- Medical surveillance programs monitor and evaluate employees over time to detect early signs of medical conditions that can arise due to exposure to work-related hazards.
- OSHA medical screenings are used to detect conditions before an individual would normally seek medical care (i.e. before symptoms appear).
- The conclusions provide an employer with information about how well their medical surveillance program measures up to OSHA regulations.
- In medical surveillance programs, employees undergo a review of their work and medical history as well as initial OSHA medical screenings to define their baseline measures.
- Future tests would then either remain the same or reveal a shift from the baseline which may require medical intervention and a review of current prevention programs.
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Screening and Surveillance Overview
Medical surveillance programs involve the monitoring and evaluation of employees over time in order to detect early signs of any conditions that may be related to tasks being performed and exposure to hazardous agents through work-related activities. The information gleaned from analysis, usually undertaken by a trained physician, provides an employer with information related to the effectiveness of the organization’s hazard prevention programs. It can also identify new problems related to OSHA requirements that need to be addressed. Medical surveillance programs are not required for all jobs, but they are mandatory for those where exposure to hazardous materials or chemicals occurs on a regular or daily basis.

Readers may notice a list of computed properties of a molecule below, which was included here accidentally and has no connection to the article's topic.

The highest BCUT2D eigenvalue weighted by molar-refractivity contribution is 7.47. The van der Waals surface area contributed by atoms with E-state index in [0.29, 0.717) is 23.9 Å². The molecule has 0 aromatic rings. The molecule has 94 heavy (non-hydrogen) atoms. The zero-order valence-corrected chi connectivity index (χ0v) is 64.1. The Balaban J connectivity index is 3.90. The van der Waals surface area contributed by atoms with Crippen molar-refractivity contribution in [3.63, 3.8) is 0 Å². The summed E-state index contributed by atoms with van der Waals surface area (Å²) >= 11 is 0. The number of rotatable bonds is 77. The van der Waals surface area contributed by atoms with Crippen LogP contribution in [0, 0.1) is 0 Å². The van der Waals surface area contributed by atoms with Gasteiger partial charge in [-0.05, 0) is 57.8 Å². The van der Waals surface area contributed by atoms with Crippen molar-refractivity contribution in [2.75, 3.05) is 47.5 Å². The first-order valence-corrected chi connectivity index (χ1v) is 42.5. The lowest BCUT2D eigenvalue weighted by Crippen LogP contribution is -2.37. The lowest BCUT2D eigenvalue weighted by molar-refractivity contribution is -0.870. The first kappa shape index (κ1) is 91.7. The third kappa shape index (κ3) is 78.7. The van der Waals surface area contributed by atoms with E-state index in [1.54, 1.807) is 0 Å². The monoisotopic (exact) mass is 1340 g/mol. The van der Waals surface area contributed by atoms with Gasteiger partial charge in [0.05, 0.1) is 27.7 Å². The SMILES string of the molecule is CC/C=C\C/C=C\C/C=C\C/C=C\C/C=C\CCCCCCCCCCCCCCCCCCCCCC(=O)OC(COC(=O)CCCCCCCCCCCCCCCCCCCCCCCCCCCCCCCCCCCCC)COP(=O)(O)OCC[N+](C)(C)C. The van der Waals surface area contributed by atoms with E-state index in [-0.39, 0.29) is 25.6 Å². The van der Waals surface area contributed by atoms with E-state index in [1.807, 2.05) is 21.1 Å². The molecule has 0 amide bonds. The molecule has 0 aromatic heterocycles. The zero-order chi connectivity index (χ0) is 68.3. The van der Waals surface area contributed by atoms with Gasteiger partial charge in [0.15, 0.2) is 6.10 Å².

Health screening is typically used to detect disease or conditions before an individual would normally develop signs and symptoms and seek medical care. For example, biological screenings would involve the collection of bodily samples such as blood, urine, expired air or sputum to look for evidence of exposure to chemicals or their breakdown products before any health concerns develop. OSHA medical surveillance involves the collection, analysis and evaluation of data in relation to aspects of occupational disease and is usually undertaken for workers who have likely been exposed to hazards that can result in particular conditions.
One example would be the detection of hearing threshold shifts, through audiometric testing, in workers exposed to high levels of noise. The implementation of a medical surveillance program begins when an employer ascertains that there are significant exposures to chemical, biological, physical or biomechanical hazards in the workplace. Those employees considered at risk would then normally undergo a review of their work and medical history and initial screenings to discover a baseline measure of the worker’s health. Future tests would then either remain the same or reveal a shift from the baseline pattern that may require medical intervention and a review of current prevention programs.
Specific medical surveillance guidelines and standards can be found on the OSHA website. For example, there are OSHA regulations for asbestos (non mandatory; 1910.1001 App H), inorganic arsenic (1910.1018 App C), benzene (1910.1028 App C) and acrylonitrile (1910.1045 App C), among others. Your occupational health solutions provider will be able to advise on the specific health screening and medical surveillance programs that would be appropriate for the workers within your business.
OSHA Safety and Health Topic: Medical Screening and Surveillance
OSHA topic medical screening and surveillance
National Institute for Occupational Safety and Health
NIOSH Topic Area – Surveillance
Business Owner Briefing
OSHA paper: Screening and surveillance: a guide to OSHA standards
Medical Director Review
Medical Surveillance in Work-Site Safety and Health Programs – May 1, 2000 – American Academy of Family Physicians